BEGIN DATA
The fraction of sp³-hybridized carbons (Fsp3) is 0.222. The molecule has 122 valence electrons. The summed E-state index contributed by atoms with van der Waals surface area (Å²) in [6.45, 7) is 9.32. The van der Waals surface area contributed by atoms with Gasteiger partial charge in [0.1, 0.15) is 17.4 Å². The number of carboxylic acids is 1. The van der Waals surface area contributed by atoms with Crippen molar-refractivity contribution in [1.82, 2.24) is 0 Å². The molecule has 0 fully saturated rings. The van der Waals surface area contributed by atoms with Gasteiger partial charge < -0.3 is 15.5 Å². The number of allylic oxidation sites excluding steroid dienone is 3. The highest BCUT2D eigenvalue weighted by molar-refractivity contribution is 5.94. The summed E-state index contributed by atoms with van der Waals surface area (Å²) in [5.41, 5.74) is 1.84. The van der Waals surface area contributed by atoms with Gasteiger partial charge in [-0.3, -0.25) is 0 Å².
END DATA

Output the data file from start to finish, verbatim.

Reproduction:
The fraction of sp³-hybridized carbons (Fsp3) is 0.222. The molecule has 122 valence electrons. The summed E-state index contributed by atoms with van der Waals surface area (Å²) in [6.45, 7) is 9.32. The van der Waals surface area contributed by atoms with Gasteiger partial charge in [0.1, 0.15) is 17.4 Å². The number of carboxylic acids is 1. The van der Waals surface area contributed by atoms with Crippen molar-refractivity contribution in [1.82, 2.24) is 0 Å². The molecule has 0 fully saturated rings. The van der Waals surface area contributed by atoms with Gasteiger partial charge < -0.3 is 15.5 Å². The number of allylic oxidation sites excluding steroid dienone is 3. The highest BCUT2D eigenvalue weighted by molar-refractivity contribution is 5.94. The summed E-state index contributed by atoms with van der Waals surface area (Å²) in [5.41, 5.74) is 1.84. The van der Waals surface area contributed by atoms with Gasteiger partial charge in [-0.3, -0.25) is 0 Å².